Music fans will be able to watch an hour of The Rolling Stones' headline set at Glastonbury on TV after a compromise was reached in a row over coverage of the set.
The band, playing for 90 minutes on the Saturday night of the music festival, had reportedly initially limited the BBC to broadcasting four songs from their show. Urgent talks were then held between the parties.
Speaking as he gears up for next week's opening of the Somerset festival, now in its 43rd year, organiser Michael Eavis said: "I think they're all friends now.
"They're going to be playing for about an hour for the TV.
"I think Mick Jagger wanted to play to the people here, rather than a TV show."
Only those at the festival will see the band's final half hour, with fireworks set to light up the sky over the Worthy Farm site.
Fans can expect a spectacular show, with 90 minutes between the end of the previous set on the Pyramid Stage - by Primal Scream - and the arrival of The Rolling Stones to allow for their set to be built.
Mr Eavis admitted that they could even be too popular.
"With the whole Stones thing, there might be a problem with the size of the crowd so it's slightly worrying for me, in a way," he said.
The Pyramid area has been extended to allow for the thousands of fans expected for the band's set in a bid to avoid any problems with overcrowding, Mr Eavis added.
It is also hoped that festivalgoers will spread themselves out across the site to see other acts to dilute the situation with top acts performing at the same time.
"I'll be in there myself," he said. "I'd love to see the Stones. It's taken a long time to get them to come and play.
"Everyone wants to see the Stones, basically."
Mr Eavis admitted that while it had taken years to get the band to play, it was likely to be their "first and last" appearance at the festival.
What he described as "even better" than having the veteran rockers performing at his Worthy Farm site was the expected appearance of another festival rarity - the sun.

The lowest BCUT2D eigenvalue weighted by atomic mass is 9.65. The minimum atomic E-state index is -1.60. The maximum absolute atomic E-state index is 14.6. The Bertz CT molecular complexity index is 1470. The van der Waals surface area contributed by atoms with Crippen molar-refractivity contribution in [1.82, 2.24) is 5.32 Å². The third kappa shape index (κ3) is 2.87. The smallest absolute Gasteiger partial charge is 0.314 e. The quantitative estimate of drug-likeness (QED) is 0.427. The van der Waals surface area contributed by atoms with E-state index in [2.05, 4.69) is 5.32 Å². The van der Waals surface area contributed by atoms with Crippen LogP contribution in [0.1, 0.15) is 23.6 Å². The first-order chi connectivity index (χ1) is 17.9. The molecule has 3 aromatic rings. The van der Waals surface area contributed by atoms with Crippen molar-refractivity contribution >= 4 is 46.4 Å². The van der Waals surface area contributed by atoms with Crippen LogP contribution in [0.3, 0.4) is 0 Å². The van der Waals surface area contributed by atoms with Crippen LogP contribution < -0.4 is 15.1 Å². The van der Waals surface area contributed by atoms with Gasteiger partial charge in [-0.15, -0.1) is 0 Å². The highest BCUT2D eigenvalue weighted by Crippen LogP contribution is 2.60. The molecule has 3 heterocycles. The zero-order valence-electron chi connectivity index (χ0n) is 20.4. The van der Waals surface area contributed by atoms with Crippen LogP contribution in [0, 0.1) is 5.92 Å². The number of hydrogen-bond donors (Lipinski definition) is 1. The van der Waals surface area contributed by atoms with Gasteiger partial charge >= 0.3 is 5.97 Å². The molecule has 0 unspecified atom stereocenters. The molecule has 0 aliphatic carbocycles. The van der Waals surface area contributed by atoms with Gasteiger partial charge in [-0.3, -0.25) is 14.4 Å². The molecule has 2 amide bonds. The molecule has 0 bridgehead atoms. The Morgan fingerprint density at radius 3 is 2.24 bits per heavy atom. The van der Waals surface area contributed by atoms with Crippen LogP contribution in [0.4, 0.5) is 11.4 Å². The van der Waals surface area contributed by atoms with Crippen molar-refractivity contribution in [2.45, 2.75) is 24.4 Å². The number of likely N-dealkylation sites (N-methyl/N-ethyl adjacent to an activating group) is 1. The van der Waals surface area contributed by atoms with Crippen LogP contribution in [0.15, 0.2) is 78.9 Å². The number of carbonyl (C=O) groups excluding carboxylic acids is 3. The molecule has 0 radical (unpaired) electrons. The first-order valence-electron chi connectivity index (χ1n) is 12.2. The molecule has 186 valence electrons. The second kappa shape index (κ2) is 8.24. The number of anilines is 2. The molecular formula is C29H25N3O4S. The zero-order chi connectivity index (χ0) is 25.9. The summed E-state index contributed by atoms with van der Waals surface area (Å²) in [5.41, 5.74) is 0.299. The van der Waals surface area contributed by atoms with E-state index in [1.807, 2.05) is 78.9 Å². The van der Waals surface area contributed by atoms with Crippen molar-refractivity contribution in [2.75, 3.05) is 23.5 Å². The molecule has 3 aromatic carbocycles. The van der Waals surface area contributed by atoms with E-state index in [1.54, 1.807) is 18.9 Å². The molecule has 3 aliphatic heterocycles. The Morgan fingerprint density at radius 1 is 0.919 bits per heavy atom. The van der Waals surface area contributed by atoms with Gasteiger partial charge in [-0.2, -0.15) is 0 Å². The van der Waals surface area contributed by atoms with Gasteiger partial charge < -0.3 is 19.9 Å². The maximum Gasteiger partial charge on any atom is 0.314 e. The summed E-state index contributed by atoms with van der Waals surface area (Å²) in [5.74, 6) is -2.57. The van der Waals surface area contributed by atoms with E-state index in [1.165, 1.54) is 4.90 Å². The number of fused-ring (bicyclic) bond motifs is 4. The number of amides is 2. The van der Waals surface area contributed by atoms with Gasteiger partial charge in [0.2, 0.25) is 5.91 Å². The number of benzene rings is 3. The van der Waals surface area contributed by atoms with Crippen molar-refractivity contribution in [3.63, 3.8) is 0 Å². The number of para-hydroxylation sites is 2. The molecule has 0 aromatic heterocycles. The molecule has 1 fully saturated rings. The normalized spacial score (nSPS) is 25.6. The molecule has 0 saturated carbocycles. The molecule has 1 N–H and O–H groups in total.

"We're particularly excited because the forecast is fantastic from Tuesday," said Mr Eavis. "It's going to be a mini heatwave, can you believe it?
"I'm thrilled. The whole thing can get really nasty very quickly with the cold rain and mud."
He advised festivalgoers to pack sunscreen, with sunshine expected for the duration of the festival.
"It's going to be so hot - it might even be too hot," he added.
There are just days to go before 135,000 music fans flood through the gates of the 900-acre site when the campsites open.
Asked if fans could expect any surprises during this summer's event, Mr Eavis joked: "The real surprise at the moment is the weather."
He said he was pleased with all of this year's signings, describing Friday night headliners Arctic Monkeys as "one of the most original English bands we've had for years", adding: "I'm a big fan of them."
Sunday night's headliners are due to be Mumford & Sons, who still plan to take to the stage despite their bassist's recent spell in hospital for treatment for a blood clot.
French chart-toppers Daft Punk were rumoured to be playing but Mr Eavis said they would not be, despite efforts to arrange an appearance - unless daughter Emily, co-organiser of the event, was keeping it a secret from him.
Asked what he was looking forward to about this year's show, Mr Eavis said: "Just about everything. There are millions of things going on.
"It's growing so much every year and is getting bigger and better. The quality of entertainment across the site this year is unsurpassed.
"I've never been so excited in all these years. We've got the weather, we've got the line-up - it's going to be unusually good."
Finishing touches are being made to this year's festival, with hundreds of workers preparing the site.
Mr Eavis's 350 cows have been installed in the so-called "moo-tel" and there are nearly 70,000 toilet rolls stacked up in one of his barns.
Despite the event not even having started, plans are already under way for the 2014 festival.
Mr Eavis remained tight-lipped about any possible headliners for next year, however.
"We did one festival, and 43 years later we're still here. I can't believe I haven't got out of it yet," he joked.
During the festival Mr Eavis may well be found at the underground piano bar, currently being built into the side of a hill.
The bar, a favourite of his, is part of the south-east area of the site which he particularly enjoys cultivating and has been branded "the naughty corner" for its reputation for late-night fun.
Mr Eavis joked that he sees the Park area cultivated by Emily as a "rival" for his pet project - but that it was unclear who was currently winning.
Glastonbury Festival opens its gates next Wednesday, with the main bands playing from Friday.
The official Glastonbury 2013 app from festival partner EE, which includes set times, news and interactive maps, will feature live streams of the BBC's coverage over the weekend.
EE is installing a 4G network, the first at a UK festival, and providing hundreds of free phone charging points.